A ‘strong and stable’ Germany is clearly important to the EU, and the drawn-out nature of coalition negotiations are not helpful. However, despite the politically damaging missteps regarding European immigration which she made in recent times, we see Angela Merkel as a canny politician with strong public support. Whether via a grand coalition or another set of elections, our basic assumption will be that she will remain in place and that markets will not ascribe huge importance to the day-to-day events in German politics – especially as the mainstream element of it does not represent any existential threat to the EU.
What are your views on Japan’s investment prospects?
A recent investment visit to Japan has confirmed our relatively constructive view on the country’s economy and stock market. After a scare, Prime Minister Shinzo Abe and his Liberal Democratic Party were recently re-elected comfortably: this means both that government policy will remain consistent, and that the leadership of the Bank of Japan is likely to continue to be provided by Governor Kuroda. Monetary policy will very probably remain extremely loose as a result. Moreover, the corporate governance policies encouraged by the authorities seem to be becoming gradually embedded into company managements’ behaviour, while disclosure and shareholder returns continue to improve slowly but surely. The Japanese market in its entirety may not be a significant outperformer on a consistent basis from here after a strong recent run, but we feel it offers compelling opportunities for the stock-picker.
Chinese internet companies were standout performers in 2017. What are their prospects over the next 12 months?
As stated already, technology has been a favoured area owing to secular changes in consumer behaviour, represented by the ‘internet of things’, the dominance of smart devices, the advent of electric vehicles and so on, convincing investors that it offers the best source of clear growth against a relatively subdued secular economic backdrop. Chinese e-commerce firms are also able to harness the unique once-in-a-generational opportunity offered by the domestic consumer in regard to these trends, and both their operational and stock performance were stellar in 2017. There is no doubt, however, that as these stocks represent increasingly large chunks of major indices (more than 10% of Hong Kong’s Hang Seng Index in one case), there is some forced purchasing. Such money flows invariably find their own balance eventually in the form of profit-taking by early investors. This can lead to volatility.
On a global level, do you expect to see managers shifting away from expensive growth stocks into cheaper value-oriented areas such as financials, industrials and energy companies?
There is a chance that investors will rotate into value stocks to some extent, echoing the shift from growth to value witnessed in 2016. The difference this time may be the pace of any monetary tightening pursued by central banks. Should rates rise in a more sustainable way than is priced in by fixed income markets (at the time of writing, the yield curve in the US Treasury market had been shifting upwards in parallel, indicating limited belief that rate hikes will continue for a prolonged period of time), this may benefit the banks much more than other value sectors such as commodities, utilities and industrials. Furthermore, the prospect of a consequently stronger US dollar would crimp the potential for outperformance from energy and commodities.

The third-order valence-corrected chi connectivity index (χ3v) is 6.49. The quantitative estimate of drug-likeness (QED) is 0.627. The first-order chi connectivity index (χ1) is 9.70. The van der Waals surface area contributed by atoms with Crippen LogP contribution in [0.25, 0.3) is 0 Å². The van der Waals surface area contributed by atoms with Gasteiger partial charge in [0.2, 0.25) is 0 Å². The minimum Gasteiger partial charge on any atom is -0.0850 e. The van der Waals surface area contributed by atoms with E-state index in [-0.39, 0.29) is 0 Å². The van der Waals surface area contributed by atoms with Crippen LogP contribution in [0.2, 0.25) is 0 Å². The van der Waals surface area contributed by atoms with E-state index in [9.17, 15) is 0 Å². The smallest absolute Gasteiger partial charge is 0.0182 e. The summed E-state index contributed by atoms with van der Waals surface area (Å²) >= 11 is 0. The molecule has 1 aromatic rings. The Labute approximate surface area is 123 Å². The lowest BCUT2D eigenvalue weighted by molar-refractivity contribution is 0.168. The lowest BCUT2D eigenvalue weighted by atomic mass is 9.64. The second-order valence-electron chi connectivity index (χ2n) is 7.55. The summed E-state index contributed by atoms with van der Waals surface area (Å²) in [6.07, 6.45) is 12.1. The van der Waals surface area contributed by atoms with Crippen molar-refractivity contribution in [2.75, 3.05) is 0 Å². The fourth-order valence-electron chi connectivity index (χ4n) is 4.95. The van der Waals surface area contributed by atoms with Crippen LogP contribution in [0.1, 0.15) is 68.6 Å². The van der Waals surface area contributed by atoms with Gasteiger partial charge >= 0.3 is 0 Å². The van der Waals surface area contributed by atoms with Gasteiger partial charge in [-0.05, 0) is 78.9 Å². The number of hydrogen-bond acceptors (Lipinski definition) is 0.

How do you view China’s overall prospects in 2018?
We have been cautious about the sustainability of the Chinese growth story for some time. However, despite seemingly unstoppable growth in private debt, signs that the government wishes to slow things down somewhat should be taken positively. An intentionally slower, more sustainable rate of Chinese growth can only be good for the rest of the world. The spectre of an ugly bust would be lessened, and companies and investors would be able to apply a longer timescale to their assumptions on (nonetheless weaker) Chinese economic expansion. Of course, growth elsewhere would be useful to take up the global slack; and sustainable sources of this are not straightforward to identify as Western economies struggle with demographics, the undesirable side-effects of technological development on pricing and employment, and spiralling welfare bills. It is also difficult to see a high number of emerging economies not being negatively affected by a slower Chinese growth trajectory.
What is the outlook of the US dollar over the next several years?
The US dollar has trodden water – indeed, weakened somewhat – in recent months. It certainly seems that the Fed would have to embark on a longer and more sustainable series of rate rises for the dollar to be able to regain its upward trajectory; and markets have not, until very recently, been convinced. At this stage, the Fed is most concerned with normalisation (and ‘fixing the roof while the sun shines’) as it wishes to give itself some interest-rate ammunition once the economy begins to slow. There is a chance that this sideways trend will continue until markets see some chance that the US rate cycle is appreciably different to that of other major economies (with the probable exception of the Bank of Japan which, as stated above, is very unlikely to tighten policy in any way other than perhaps to slightly relax its target yield for the 10-year Japanese government bond).